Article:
Modal close

Hi there,

You turn to Democracy Now! for ad-free daily news you can trust. Maybe you come for our daily headlines, or our in-depth stories that expose corporate and government abuses of power. You need news that isn't being paid for by campaigns or corporations. We produce our daily news hour at a fraction of the budget of a commercial news operation—all without ads, government funding or corporate sponsorship. How? This model of news depends on your support. Right now, every new monthly sustaining donation to Democracy Now! will be tripled by a generous supporter. That means if you can give just $4 a month, Democracy Now! gets $12 today.  Pretty amazing right? If you visit us daily or weekly or even just once a month, start your monthly contribution today. Thanks so much. -Amy Goodman

Non-commercial news needs your support.

We rely on contributions from you, our viewers and listeners to do our work. If you visit us daily or weekly or even just once a month, now is a great time to make your monthly contribution.

Please do your part today.

Donate

Wrongfully Accused and Death Penalty

Default content image
Listen
Media Options
Listen

This past weekend, on the edge of Lake Michigan in Chicago, an extraordinary group of people came together and told personal stories that would surpass anybody’s worst nightmare. All 28 of them were sentenced to death for a crime they did not commit. Some of them came to within hours of execution. Many had spent over ten years on death row, and all were released thanks to the work of dedicated lawyers who took an interest in their case. As they gathered at the Northwestern University School of Law for a conference on wrongful convictions, they all sat together on a stage described by one as “a living graveyard.” And as they came on stage to tell their stories, they all repeated the same words: “Had the state gotten its way, I’d be dead today.”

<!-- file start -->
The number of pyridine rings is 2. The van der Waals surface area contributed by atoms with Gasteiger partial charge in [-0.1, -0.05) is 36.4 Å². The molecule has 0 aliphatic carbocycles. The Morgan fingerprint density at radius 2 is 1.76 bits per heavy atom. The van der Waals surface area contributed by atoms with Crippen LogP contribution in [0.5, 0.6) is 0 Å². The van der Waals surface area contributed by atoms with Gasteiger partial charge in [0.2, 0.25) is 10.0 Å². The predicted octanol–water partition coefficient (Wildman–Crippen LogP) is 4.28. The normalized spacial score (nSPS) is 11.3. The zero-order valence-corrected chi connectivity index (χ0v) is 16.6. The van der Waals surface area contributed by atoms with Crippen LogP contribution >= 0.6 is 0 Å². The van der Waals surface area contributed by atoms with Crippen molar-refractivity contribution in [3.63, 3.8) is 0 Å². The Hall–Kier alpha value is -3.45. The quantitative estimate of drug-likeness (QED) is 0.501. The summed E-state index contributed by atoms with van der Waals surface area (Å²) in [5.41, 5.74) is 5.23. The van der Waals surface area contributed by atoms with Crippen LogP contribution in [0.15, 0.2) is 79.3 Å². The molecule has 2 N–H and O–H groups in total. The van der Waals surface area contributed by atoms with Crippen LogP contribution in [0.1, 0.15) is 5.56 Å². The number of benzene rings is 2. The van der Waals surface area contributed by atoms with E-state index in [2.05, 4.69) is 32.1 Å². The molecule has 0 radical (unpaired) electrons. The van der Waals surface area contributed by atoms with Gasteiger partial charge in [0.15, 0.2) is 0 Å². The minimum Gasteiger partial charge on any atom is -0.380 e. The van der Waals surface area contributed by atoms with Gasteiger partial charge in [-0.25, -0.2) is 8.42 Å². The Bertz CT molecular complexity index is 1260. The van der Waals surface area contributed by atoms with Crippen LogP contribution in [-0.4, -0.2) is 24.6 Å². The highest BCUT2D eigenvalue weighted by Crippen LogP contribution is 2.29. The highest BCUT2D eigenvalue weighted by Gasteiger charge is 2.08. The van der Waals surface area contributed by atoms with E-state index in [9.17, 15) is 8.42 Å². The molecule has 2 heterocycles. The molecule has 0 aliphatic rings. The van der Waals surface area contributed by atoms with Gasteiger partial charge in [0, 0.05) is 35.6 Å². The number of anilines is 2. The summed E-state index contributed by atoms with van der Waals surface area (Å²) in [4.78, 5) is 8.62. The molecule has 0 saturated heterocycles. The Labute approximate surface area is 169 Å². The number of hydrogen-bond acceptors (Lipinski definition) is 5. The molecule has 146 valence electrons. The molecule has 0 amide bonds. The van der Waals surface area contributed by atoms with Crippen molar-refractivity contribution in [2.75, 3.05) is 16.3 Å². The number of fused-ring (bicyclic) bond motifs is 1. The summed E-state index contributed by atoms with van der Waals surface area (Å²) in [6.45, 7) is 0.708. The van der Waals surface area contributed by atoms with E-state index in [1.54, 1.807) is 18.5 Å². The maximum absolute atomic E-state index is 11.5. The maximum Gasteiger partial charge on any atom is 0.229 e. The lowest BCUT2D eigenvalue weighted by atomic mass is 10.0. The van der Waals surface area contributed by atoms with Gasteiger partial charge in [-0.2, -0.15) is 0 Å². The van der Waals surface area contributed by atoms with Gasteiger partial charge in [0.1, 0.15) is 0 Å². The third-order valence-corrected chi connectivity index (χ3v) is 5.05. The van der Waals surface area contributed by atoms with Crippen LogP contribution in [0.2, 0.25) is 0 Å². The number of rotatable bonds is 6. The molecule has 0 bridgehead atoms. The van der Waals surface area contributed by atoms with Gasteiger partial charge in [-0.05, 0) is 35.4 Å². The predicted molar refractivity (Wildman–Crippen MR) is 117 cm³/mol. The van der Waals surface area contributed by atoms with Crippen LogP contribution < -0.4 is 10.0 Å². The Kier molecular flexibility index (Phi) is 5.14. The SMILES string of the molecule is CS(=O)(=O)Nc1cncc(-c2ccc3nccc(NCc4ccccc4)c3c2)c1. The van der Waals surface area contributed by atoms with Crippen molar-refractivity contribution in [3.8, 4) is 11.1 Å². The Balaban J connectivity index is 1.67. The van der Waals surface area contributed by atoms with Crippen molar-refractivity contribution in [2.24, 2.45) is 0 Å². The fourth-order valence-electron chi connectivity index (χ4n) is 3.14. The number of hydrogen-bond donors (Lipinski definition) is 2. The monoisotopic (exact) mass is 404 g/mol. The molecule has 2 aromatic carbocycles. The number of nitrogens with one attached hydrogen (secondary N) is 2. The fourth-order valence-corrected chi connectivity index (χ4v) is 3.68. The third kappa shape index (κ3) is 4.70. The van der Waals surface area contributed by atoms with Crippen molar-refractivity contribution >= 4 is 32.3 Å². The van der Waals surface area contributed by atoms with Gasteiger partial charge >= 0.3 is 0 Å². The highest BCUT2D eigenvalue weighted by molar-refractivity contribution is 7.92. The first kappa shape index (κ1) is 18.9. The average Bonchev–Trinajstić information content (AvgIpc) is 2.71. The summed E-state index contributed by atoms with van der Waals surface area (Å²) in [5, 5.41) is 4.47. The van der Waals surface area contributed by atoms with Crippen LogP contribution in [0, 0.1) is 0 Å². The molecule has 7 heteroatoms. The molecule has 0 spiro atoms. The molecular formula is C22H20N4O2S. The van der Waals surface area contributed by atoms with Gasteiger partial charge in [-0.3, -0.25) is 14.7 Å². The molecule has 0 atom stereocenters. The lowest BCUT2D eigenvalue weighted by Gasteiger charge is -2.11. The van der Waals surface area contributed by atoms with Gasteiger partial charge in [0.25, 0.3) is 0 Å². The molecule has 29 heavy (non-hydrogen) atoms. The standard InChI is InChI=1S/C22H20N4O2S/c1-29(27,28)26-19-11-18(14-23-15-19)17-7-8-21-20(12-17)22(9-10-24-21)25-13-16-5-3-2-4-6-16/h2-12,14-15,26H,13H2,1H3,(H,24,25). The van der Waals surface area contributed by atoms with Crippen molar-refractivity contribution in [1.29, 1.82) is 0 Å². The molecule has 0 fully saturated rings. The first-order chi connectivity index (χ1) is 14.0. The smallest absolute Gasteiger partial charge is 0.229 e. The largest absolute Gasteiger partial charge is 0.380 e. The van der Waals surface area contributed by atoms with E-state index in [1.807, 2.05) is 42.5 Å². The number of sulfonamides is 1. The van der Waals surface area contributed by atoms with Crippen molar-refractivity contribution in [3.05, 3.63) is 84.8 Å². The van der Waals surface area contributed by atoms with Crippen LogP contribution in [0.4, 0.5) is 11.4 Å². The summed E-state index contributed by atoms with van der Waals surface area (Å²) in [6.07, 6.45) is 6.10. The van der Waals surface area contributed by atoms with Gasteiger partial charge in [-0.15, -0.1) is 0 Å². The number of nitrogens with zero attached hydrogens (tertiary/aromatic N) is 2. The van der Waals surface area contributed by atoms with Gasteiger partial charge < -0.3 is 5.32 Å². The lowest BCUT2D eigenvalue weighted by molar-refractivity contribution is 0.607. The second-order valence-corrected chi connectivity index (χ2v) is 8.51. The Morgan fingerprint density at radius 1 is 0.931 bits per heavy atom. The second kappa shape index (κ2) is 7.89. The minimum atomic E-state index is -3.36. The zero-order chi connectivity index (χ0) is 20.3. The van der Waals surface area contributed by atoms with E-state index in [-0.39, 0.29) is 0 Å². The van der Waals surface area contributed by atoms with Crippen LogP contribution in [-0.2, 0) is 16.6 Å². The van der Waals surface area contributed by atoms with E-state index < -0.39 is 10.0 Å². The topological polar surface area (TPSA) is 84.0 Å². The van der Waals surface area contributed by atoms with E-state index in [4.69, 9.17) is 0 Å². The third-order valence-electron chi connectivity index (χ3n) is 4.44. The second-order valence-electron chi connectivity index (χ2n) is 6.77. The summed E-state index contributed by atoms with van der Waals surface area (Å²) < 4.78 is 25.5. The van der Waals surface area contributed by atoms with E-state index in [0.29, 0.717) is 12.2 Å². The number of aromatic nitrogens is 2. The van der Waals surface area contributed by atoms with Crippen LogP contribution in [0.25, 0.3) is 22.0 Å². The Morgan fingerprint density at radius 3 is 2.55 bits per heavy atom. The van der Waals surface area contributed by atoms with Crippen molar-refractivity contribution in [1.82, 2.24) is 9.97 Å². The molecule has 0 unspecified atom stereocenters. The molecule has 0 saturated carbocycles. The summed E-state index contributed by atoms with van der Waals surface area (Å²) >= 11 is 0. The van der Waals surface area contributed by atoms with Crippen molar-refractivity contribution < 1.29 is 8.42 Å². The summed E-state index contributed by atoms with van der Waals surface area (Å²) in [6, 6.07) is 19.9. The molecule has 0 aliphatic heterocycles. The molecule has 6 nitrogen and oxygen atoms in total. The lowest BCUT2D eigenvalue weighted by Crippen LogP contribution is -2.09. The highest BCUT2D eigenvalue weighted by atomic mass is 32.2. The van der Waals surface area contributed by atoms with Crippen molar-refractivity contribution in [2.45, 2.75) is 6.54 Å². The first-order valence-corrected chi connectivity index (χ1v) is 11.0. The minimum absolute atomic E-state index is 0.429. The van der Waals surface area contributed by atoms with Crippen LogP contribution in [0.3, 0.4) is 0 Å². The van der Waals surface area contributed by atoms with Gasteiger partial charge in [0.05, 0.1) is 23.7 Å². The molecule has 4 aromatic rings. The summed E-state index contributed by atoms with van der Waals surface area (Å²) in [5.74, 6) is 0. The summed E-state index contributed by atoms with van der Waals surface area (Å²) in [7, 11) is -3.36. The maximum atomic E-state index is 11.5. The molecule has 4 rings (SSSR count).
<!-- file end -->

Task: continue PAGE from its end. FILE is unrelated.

Introduction:

  • Rolondo Cruz, wrongfully sentenced to death, released from Illinois death row.

Tape:

  • Rubin Hurricane Carter, Chairman, Association in Defense of the Wrongly Convicted. His promising boxing career was cut short when, just before he was set to fight for the world heavyweight title, he was wrongfully convicted of killing three people. He spent almost two decades in prison before being exonerated.

Song:

  • “I Shall be Released,” by Bob Dylan, sung by Nina Simone.

Related Story

Video squareStorySep 18, 2018Intercept Report Reveals Senate Ignored Federal Court Employees Willing to Testify Against Kavanaugh
The original content of this program is licensed under a Creative Commons Attribution-Noncommercial-No Derivative Works 3.0 United States License. Please attribute legal copies of this work to democracynow.org. Some of the work(s) that this program incorporates, however, may be separately licensed. For further information or additional permissions, contact us.

Non-commercial news needs your support

We rely on contributions from our viewers and listeners to do our work.
Please do your part today.
Make a donation
Up arrowTop